When Dateline visited China's vast empty cities in 2011, it became one of our most popular stories ever with over three million views online.
So are the uninhabited towns now bustling with residents? And is the building of unwanted homes and businesses still continuing?
Adrian Brown returns to China for Dateline to answer those questions; and finds 20 new cities are taking shape in this year alone.
There's already a near deserted replica of Paris complete with its own Eiffel Tower and Champs Elysees, while even levelling a range of 700 mountains can't stand in the way of another vast new conurbation.
With China's population and prosperity growing at a rapid rate, Adrian also asks an expert if it's all good urban forward planning or an economic bubble that's about to burst.
Follow Adrian on his latest tour of China's Empty Cities above, and see his blog and satellite views of the cities below.
Adrian writes for the Dateline blog about his return to China’s empty cities, and the mixed response to all the media attention":
China, frankly, has grown weary of endless reports about its severely under populated cities. That’s why the provincial government of Inner Mongolia refused to issue me with an invitation letter. Maybe they'd seen my earlier Dateline report on China’s Ghost Cities.
Anyway, the coaxing and cajoling failed, and no letter was forthcoming. So in the end I had to visit Ordos and its Kangbashi New Town unofficially.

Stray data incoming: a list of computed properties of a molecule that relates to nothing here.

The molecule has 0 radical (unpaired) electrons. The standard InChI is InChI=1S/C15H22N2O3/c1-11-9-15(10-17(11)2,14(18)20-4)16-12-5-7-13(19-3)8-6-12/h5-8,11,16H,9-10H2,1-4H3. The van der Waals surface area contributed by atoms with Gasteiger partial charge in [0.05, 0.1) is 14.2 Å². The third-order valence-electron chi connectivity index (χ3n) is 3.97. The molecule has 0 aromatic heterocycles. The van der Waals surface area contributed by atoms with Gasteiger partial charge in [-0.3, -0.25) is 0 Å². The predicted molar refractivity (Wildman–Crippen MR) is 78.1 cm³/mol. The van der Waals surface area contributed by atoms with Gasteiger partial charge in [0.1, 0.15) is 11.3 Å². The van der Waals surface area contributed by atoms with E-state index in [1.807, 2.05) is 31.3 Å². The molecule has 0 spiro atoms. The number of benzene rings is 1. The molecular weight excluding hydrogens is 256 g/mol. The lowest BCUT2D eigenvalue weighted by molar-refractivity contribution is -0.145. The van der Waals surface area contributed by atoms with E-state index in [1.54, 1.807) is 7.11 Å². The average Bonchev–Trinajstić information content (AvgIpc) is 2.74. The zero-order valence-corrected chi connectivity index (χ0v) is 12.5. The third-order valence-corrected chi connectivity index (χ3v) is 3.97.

Arriving in the city, I am struck by the similarity with North Korea's capital, Pyongyang. Wide, empty boulevards. Grandiose architecture with confused themes. And an eerie shortage of people. At times you have to pinch yourself and say, "Yes, it's real."
Our cover was blown within a few hours of arriving though. My tour guide was suspicious of my endless questions about why the place was so empty. Eventually her boss turned up, along with an official from the Public Security Bureau.
After checking my passport, their suspicions were confirmed"¦ no journalist visa. Strangely I was told that while this meant I did not have permission to talk to anyone, I could continue filming.
But eventually, it was clear I had overstayed my welcome and was told I would be driven to the airport"¦ just four hours after arriving. I was being politely deported from China’s biggest ghost city. I joked to my guide, 'but don’t you need people."
'Yes, but not like you," she replied sharply.
But more than 700 kilometres to the south, the welcome could not have been more different. The officials behind Lanzhou New Area, a new city being carved out of the mountains of Gansu Province, seemed overjoyed to receive us.
I was encouraged to pose for pictures with the deputy mayor and other senior local party members. I was also invited to give my views on China’s newest city to the local media"¦ less than two hours after arriving in Lanzhou.
In this lunar landscape they are are levelling 700 mountains to build a 130,000 hectare metropolis from scratch. Up to a million people will eventually move in.
The new city’s Deputy Mayor, Guo Zhiqiang, told me the city will not repeat the mistakes of Ordos.
The satellite images of the empty cities in Adrian's report show their scale and in many cases the lack of signs of life...
Tianducheng is a replica of Paris, complete with its own Eiffel Tower, grand boulevards and French-style architecture.
The image of the South China Mall in the southern city of Dongguan is partially obscured by cloud, but its scale can still be seen.
Ordos is one of the most famous ghost cities. Closer inspection shows its massive scale, but the lack of cars on the streets.
Lanzhou New Area is currently being built near the existing city of Lanzhou. The surrounding landscape shows why 700 mountains needed to be levelled to make way for it.
Find out more by using the interactive Google images above and by following the links on the right-hand side of the page.